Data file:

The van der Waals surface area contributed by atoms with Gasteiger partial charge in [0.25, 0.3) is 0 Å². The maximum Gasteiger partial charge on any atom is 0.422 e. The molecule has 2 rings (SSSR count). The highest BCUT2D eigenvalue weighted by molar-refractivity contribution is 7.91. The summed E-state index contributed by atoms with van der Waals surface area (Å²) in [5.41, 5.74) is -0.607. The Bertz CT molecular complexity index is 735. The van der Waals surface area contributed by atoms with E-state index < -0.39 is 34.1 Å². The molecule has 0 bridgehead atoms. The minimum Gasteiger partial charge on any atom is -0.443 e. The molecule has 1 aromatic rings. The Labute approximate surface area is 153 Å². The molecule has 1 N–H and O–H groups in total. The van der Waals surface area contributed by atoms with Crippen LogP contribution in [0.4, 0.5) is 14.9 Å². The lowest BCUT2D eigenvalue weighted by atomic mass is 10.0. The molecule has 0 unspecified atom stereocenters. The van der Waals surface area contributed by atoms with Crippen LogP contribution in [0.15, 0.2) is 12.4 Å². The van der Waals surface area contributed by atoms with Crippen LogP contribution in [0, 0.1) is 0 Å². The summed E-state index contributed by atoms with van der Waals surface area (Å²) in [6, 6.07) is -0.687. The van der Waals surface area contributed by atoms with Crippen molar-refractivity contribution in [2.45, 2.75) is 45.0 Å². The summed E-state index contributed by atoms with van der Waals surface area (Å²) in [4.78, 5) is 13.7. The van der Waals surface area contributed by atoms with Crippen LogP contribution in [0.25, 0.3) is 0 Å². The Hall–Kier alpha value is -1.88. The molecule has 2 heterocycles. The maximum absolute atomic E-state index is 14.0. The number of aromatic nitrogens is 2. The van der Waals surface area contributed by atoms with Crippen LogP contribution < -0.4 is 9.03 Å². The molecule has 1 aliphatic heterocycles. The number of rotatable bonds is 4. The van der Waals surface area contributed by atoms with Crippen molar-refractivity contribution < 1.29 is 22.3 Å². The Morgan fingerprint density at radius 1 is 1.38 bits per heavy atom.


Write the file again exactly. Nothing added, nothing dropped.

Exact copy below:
The van der Waals surface area contributed by atoms with Gasteiger partial charge in [0.25, 0.3) is 0 Å². The maximum Gasteiger partial charge on any atom is 0.422 e. The molecule has 2 rings (SSSR count). The highest BCUT2D eigenvalue weighted by molar-refractivity contribution is 7.91. The summed E-state index contributed by atoms with van der Waals surface area (Å²) in [5.41, 5.74) is -0.607. The Bertz CT molecular complexity index is 735. The van der Waals surface area contributed by atoms with E-state index < -0.39 is 34.1 Å². The molecule has 0 bridgehead atoms. The minimum Gasteiger partial charge on any atom is -0.443 e. The molecule has 1 aromatic rings. The Labute approximate surface area is 153 Å². The molecule has 1 N–H and O–H groups in total. The van der Waals surface area contributed by atoms with Crippen LogP contribution in [0.4, 0.5) is 14.9 Å². The lowest BCUT2D eigenvalue weighted by atomic mass is 10.0. The molecule has 0 unspecified atom stereocenters. The van der Waals surface area contributed by atoms with Crippen LogP contribution in [0.15, 0.2) is 12.4 Å². The van der Waals surface area contributed by atoms with Crippen LogP contribution in [0, 0.1) is 0 Å². The summed E-state index contributed by atoms with van der Waals surface area (Å²) in [6, 6.07) is -0.687. The van der Waals surface area contributed by atoms with Crippen molar-refractivity contribution in [2.45, 2.75) is 45.0 Å². The summed E-state index contributed by atoms with van der Waals surface area (Å²) in [4.78, 5) is 13.7. The van der Waals surface area contributed by atoms with Crippen LogP contribution in [0.25, 0.3) is 0 Å². The Hall–Kier alpha value is -1.88. The molecule has 2 heterocycles. The maximum absolute atomic E-state index is 14.0. The number of aromatic nitrogens is 2. The van der Waals surface area contributed by atoms with Crippen LogP contribution < -0.4 is 9.03 Å². The molecule has 1 aliphatic heterocycles. The number of rotatable bonds is 4. The van der Waals surface area contributed by atoms with Crippen molar-refractivity contribution < 1.29 is 22.3 Å². The Morgan fingerprint density at radius 1 is 1.38 bits per heavy atom.